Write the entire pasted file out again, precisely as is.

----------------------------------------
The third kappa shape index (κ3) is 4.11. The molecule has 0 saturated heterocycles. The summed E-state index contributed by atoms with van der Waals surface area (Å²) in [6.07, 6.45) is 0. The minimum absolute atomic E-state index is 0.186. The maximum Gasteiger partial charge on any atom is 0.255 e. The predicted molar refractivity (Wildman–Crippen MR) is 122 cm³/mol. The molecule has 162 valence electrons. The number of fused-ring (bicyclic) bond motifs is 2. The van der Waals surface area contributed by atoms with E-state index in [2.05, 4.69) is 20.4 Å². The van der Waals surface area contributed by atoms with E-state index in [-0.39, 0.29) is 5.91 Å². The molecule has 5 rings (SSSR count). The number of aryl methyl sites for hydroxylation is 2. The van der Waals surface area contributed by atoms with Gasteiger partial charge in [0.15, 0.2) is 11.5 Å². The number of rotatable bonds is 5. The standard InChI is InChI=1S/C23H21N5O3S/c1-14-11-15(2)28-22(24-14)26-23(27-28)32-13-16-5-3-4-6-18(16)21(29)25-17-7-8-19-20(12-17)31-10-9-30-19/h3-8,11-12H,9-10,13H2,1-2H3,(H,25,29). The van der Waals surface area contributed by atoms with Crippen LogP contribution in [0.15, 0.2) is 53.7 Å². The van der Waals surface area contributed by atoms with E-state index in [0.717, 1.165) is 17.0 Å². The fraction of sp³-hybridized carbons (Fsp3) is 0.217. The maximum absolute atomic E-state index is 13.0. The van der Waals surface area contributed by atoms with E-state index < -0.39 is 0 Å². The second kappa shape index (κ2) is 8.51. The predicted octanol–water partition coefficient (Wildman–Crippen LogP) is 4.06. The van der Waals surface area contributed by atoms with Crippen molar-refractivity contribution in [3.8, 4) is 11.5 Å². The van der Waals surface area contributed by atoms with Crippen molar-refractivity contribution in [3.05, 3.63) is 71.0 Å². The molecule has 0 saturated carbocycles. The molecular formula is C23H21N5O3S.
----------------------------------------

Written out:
The third kappa shape index (κ3) is 4.11. The molecule has 0 saturated heterocycles. The summed E-state index contributed by atoms with van der Waals surface area (Å²) in [6.07, 6.45) is 0. The minimum absolute atomic E-state index is 0.186. The maximum Gasteiger partial charge on any atom is 0.255 e. The predicted molar refractivity (Wildman–Crippen MR) is 122 cm³/mol. The molecule has 162 valence electrons. The number of fused-ring (bicyclic) bond motifs is 2. The van der Waals surface area contributed by atoms with E-state index in [2.05, 4.69) is 20.4 Å². The van der Waals surface area contributed by atoms with E-state index in [-0.39, 0.29) is 5.91 Å². The molecule has 5 rings (SSSR count). The number of aryl methyl sites for hydroxylation is 2. The van der Waals surface area contributed by atoms with Gasteiger partial charge in [0.15, 0.2) is 11.5 Å². The number of rotatable bonds is 5. The standard InChI is InChI=1S/C23H21N5O3S/c1-14-11-15(2)28-22(24-14)26-23(27-28)32-13-16-5-3-4-6-18(16)21(29)25-17-7-8-19-20(12-17)31-10-9-30-19/h3-8,11-12H,9-10,13H2,1-2H3,(H,25,29). The van der Waals surface area contributed by atoms with Crippen LogP contribution in [0.15, 0.2) is 53.7 Å². The van der Waals surface area contributed by atoms with E-state index in [0.717, 1.165) is 17.0 Å². The fraction of sp³-hybridized carbons (Fsp3) is 0.217. The maximum absolute atomic E-state index is 13.0. The van der Waals surface area contributed by atoms with E-state index < -0.39 is 0 Å². The second kappa shape index (κ2) is 8.51. The predicted octanol–water partition coefficient (Wildman–Crippen LogP) is 4.06. The van der Waals surface area contributed by atoms with Crippen molar-refractivity contribution in [3.8, 4) is 11.5 Å². The van der Waals surface area contributed by atoms with Crippen molar-refractivity contribution in [3.05, 3.63) is 71.0 Å². The molecule has 0 saturated carbocycles. The molecular formula is C23H21N5O3S.